Cold Weather All-Terrain Vehicle Competition

BAE Systems to field two Beowulf prototypes for the US Army's Cold Weather All-Terrain Vehicle program.

Anita Hawser
14 April 2021


Military snow vehicles: Cold Weather All-Terrain Vehicle

BAE Systems' Beowulf will go up against Oshkosh and ST Engineering's Bronco 3 for the US Army's Cold Weather All-Terrain Vehicle (CATV) program.

The US Army has asked BAE Systems to deliver two prototype vehicles for evaluation as a potential solution for the CATV, which will replace the army's ageing fleet of Small Unit Support Vehicles (SUSVs), also built by BAE Systems Hägglunds and known internationally as the BV206, which has been in service since the early1980s.

Prototypes for the CATV will be evaluated on payload, mobility, crush resistance, swimming, and transportability. A Request for Information for the new platform was first released by the Army in 2018

The Beowulf's articulated mobility system allows for optimal manoeuvrability across varying surfaces. It also has a modular design and can be reconfigured for multiple missions, such as logistical support, disaster and humanitarian relief, search and rescue, and other missions as required.

The BvS10 BEOWULF uses commercial automotive technologies for increased crew comfort and a reduced maintenance burden. It can carry a payload of up to 8 tonnes.

The rear cars of the vehicle are easily exchangeable so it can be quickly reconfigured for different missions.

“Beowulf is an optimal and mature solution for the CATV program and we look forward to submitting our prototypes with the goal of meeting the Army and Army National Guard’s mission,” said Mark Signorelli, vice president of business development at BAE Systems.


Military build-up in the Arctic region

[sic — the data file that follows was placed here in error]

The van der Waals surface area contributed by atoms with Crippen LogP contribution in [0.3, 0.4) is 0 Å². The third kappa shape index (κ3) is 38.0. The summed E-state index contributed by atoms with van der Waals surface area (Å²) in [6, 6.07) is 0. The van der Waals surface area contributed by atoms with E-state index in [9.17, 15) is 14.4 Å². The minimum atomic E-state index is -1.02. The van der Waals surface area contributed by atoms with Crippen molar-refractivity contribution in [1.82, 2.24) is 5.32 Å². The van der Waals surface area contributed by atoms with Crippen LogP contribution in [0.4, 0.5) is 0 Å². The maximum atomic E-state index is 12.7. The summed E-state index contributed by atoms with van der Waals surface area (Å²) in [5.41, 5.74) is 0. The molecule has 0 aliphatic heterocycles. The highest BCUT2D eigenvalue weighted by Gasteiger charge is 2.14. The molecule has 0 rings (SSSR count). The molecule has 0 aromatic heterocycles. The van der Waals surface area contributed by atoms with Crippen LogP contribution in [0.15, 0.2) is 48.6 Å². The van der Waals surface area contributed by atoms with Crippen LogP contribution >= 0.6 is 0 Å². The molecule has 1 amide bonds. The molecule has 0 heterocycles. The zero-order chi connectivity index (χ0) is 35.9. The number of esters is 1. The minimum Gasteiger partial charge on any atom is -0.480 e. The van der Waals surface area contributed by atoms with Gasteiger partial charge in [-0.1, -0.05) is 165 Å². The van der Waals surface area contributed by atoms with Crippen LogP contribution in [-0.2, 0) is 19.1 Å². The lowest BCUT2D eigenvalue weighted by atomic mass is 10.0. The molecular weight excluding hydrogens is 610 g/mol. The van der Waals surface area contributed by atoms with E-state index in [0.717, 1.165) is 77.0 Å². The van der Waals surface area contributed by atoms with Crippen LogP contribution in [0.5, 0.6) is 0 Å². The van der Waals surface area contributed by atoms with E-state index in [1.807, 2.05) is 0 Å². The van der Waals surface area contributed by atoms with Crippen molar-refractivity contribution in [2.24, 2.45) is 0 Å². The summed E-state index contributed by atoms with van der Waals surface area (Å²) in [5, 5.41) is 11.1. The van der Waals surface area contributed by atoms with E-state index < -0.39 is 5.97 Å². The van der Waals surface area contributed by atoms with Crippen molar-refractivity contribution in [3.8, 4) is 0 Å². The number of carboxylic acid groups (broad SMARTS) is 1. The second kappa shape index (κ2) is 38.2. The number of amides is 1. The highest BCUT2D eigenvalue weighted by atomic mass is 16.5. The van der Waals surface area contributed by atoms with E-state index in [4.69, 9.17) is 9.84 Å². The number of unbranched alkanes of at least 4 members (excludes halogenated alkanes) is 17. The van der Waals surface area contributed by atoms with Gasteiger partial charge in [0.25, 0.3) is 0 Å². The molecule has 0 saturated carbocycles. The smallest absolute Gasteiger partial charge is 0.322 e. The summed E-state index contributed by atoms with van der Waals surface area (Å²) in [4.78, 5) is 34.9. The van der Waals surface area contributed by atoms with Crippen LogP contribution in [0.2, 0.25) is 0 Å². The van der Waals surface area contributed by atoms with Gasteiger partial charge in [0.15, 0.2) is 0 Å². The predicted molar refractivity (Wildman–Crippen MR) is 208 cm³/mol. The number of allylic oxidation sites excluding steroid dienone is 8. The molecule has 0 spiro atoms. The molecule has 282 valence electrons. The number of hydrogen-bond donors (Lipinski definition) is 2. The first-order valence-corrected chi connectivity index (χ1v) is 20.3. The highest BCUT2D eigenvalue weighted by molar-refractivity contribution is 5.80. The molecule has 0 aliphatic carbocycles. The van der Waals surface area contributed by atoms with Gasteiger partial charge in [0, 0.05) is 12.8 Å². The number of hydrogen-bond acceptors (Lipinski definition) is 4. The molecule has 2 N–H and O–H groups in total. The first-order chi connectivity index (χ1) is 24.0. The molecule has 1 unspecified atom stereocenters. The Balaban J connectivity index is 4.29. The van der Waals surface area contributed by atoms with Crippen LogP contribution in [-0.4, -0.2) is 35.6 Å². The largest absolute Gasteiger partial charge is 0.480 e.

Aside from the Army's existing vehicles reaching their end of life, with tensions rising in the Arctic between Russia and the US, the Army is are looking for a vehicle that can carry more payload and match the all-weather/cross-country mobility demonstrated by Russian vehicles. 

In March this year, the US Army released its Regaining Arctic Dominance strategy, which will see improvements made to training forces to operate in the region as well as "materiel readiness of Arctic-capable units" to conduct operations.

Most of the US Army's forces in the Arctic and sub-Arctic are stationed in Alaska at Fort Wainwright, Joint Base Elmendorf-Richardson (JBER), and Fort Greely. 

Signorelli said the Beowulf, and its armoured sister vehicle, the BvS10, represent the most advanced vehicles when it comes to operating on snow, ice, rock, sand, mud, swamp, or steep mountainous environments. Its amphibious capability also allows it to swim in flooded areas or coastal waters.”

Beowulf is based on the BvS10, which is operated in five countries, including Austria, the UK, France, the Netherlands and Sweden. 

The vehicle first entered service with the UK Royal Marines in 2005. Beowulf and BvS10s are built by BAE Systems Hägglunds in Örnsköldsvik, Sweden, and include several key components from US suppliers, such as its engine, transmission, and hydraulic system.